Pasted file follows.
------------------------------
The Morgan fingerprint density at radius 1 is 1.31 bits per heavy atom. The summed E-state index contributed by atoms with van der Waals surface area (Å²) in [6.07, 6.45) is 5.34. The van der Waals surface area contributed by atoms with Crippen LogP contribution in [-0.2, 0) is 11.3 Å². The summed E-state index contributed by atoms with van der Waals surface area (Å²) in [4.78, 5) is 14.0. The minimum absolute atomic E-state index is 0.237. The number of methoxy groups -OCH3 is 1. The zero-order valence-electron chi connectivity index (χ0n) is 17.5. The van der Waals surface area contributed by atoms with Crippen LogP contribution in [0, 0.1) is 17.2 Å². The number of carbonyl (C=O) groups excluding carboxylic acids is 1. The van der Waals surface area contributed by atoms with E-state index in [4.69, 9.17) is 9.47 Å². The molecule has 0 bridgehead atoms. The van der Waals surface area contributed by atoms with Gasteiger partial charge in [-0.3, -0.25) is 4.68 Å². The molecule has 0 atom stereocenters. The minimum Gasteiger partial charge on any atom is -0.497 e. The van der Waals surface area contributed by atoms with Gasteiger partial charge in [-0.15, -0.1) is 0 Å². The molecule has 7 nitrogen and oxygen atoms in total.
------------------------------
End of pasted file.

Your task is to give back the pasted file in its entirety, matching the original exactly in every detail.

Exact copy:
The Morgan fingerprint density at radius 1 is 1.31 bits per heavy atom. The summed E-state index contributed by atoms with van der Waals surface area (Å²) in [6.07, 6.45) is 5.34. The van der Waals surface area contributed by atoms with Crippen LogP contribution in [-0.2, 0) is 11.3 Å². The summed E-state index contributed by atoms with van der Waals surface area (Å²) in [4.78, 5) is 14.0. The minimum absolute atomic E-state index is 0.237. The number of methoxy groups -OCH3 is 1. The zero-order valence-electron chi connectivity index (χ0n) is 17.5. The van der Waals surface area contributed by atoms with Crippen LogP contribution in [0, 0.1) is 17.2 Å². The number of carbonyl (C=O) groups excluding carboxylic acids is 1. The van der Waals surface area contributed by atoms with E-state index in [4.69, 9.17) is 9.47 Å². The molecule has 0 bridgehead atoms. The van der Waals surface area contributed by atoms with Gasteiger partial charge in [-0.3, -0.25) is 4.68 Å². The molecule has 0 atom stereocenters. The minimum Gasteiger partial charge on any atom is -0.497 e. The van der Waals surface area contributed by atoms with Gasteiger partial charge in [-0.15, -0.1) is 0 Å². The molecule has 7 nitrogen and oxygen atoms in total.